To support the efforts of #a11y, we've asked each one of our regular hosts/ moderators to write a blog post after each chat. The post can be a direct response to the conversation, a wrap-up, or a post about the chat topic. This month's chat was held on June 18th, and was hosted by Glenda Sims and Elle Waters. The subject was Making Video and Audio Accessible to All. This blog was originally posted at GlendaTheGood.com.
After a decade of working in the field of web accessibility, I still hear people who think that creating accessibile multimedia for the web is too expensive and too hard to do. I'll admit, I was initially overwhelmed by the challenges. But today, I know that accessible multimedia is doable and smart business. You just need to know how to be super efficient with your resources and how to prioritize. And while I know a lot about this topic, it is evolving and I can always learn more from the accessibility tribe.
So, on Monday, June 18th, the amazing Elle Waters (@nethermind) and I (@goodwitch) hosted an #a11y "Making Audio and Video Accessible to All" and we were joined by our colleagues to share what we know. You can read the transcript or chirpstory. Here are some of my favorite lessons learned:
To be effective, your organization needs to adopt a captioning strategy. @jared_w_smith of WebAim and I have both seen that outsourcing captioning to firms like CaptionSync is incredibly cost effective. I continue to keep an eye on automated solutions, like Dragon NaturallySpeaking. But to date, the error rates on speech recognition software are too high to make this method the most cost effective. Let me put that last statement in context. Speech recognition software can be trained to your particular voice...and when it is trained, the accuracy rates can be very, very good. So, if you have a single voice speaking on the audio/video and the speech recognition software is trained to that voice, software like Dragon NaturallySpeaking can be very cost effective. But, when you are trying to use speech recognition software and any of the following are present, your results are going to need a significant amount of manual correction: more than one voice, an accent, background noise.
My rule of thumb? If the error rate of the speech recognition software is greater than 3%, it is more cost effective to outsource the transcription/captioning to professionals than it is to manually correct the automated transcript in-house. It takes more time (and/or costs more money) to review and edit the mistakes than it would for a trained transcriber to create the transcript from scratch. There is an interesting and effective method for using speech recognition software called "re-voicing". Some transcription houses use this method to create their transcripts. Using the re-voicing method, a trained transcriber listens to the multimedia to be captioned and re-speaks all dialogue, in their own voice, directly into the speech recognition software. And, this speech recognition software has been trained to their particular voice. Because the re-voicer is a trained transcriber, they know to describe any relevant sounds beyond pure dialogue, as well as other transcription methodologies that insure efficient, quality content.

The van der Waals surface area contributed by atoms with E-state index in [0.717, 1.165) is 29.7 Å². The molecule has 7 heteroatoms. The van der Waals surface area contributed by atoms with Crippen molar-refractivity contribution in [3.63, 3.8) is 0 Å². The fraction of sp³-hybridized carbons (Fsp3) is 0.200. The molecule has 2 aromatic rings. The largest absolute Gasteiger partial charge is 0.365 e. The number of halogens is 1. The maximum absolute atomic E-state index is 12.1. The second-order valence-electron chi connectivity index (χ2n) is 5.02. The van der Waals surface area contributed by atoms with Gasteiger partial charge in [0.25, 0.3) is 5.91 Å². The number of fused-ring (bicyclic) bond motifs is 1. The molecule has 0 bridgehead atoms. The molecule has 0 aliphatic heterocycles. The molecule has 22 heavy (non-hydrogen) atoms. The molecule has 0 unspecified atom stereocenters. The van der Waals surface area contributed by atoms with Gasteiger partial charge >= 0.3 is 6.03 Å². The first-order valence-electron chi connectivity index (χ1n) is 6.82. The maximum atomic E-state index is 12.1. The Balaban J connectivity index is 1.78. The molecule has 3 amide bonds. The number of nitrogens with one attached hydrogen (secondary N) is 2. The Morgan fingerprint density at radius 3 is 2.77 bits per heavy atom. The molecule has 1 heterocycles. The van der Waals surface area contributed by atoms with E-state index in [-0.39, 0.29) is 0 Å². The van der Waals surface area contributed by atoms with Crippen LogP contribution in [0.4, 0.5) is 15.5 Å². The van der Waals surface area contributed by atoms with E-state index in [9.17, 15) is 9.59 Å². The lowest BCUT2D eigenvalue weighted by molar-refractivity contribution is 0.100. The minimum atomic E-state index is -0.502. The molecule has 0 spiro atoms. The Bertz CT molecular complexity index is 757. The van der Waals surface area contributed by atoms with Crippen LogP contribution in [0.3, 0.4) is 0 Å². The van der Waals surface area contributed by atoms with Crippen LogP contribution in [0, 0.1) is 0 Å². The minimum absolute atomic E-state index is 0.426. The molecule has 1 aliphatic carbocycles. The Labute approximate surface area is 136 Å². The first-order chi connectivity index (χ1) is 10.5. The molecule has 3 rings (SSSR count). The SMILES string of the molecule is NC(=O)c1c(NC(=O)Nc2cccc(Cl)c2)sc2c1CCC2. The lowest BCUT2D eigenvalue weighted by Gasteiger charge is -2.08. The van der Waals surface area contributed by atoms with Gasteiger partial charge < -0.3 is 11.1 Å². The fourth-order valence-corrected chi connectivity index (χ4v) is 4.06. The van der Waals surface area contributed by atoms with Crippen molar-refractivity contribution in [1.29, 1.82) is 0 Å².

Acceptable Error Rate
What is an acceptable error rate in the transcript / caption file? The error rate should not exceed 1% and in reality should be at or below 0.5%. If you think I'm being a perfectionist, I'm really not. Ask anyone in the field of professional transcription and you will get a very similar answer. Need to know why an error rate of 3% is not acceptable? Check out this interesting post on "When Does 1 Error = 5 Errors".
The message is crystal clear. Captioning of multimedia on the web is a civil right. It is already a legal requirement under the Americans with Disabilities Act (ADA). Court case after court case has shown that the web is a place of public accommodation, just like a physical store, convention center, motel, museum, library, school, zoo, gym, movie theatre... (the list goes on). Keep a close eye on the Netflix lawsuit and you will quickly realize that captioning is a legal requirement.
I'm not saying you have to caption every bit of multimedia you have on the web before the end of the day today. But I am saying, you need to recognize that captioning is a requirement. Be smart and draft a captioning strategy for your organization. Consider outsourcing to a firm that specializing in transcription and captions. Prioritize your multimedia. First caption the content that is most important and that people use the most. Make it easy for people to request captioning on an item that has not been captioned yet, and be able to produce that item in a caption form in a reasonable timeframe. Make transcripts and captions a part of new multimedia production.
I promise you, that once you've gotten your first few videos captioned, you are going to realize, this is doable. This is not going to break your budget. And I wager, that within a few months...you will be realizing how captions are actually benefiting your business in many ways including making your multimedia searchable.
For a real eye-opener, I recommend that you watch the movie 'Audism Unveiled'. I know the movie had a profound impact on me. Intellectually I realized that captioning provided equal access. But I had no idea how painful the experience of discrimination against people who are deaf could be.
You can make a difference. You can caption your multimedia. You can also join the #captionTHIS social media movement and ask for equal access for all.
Download our free white paper to learn more about how the Communications and Video Accessibility Act affects online audiovisual content distributers.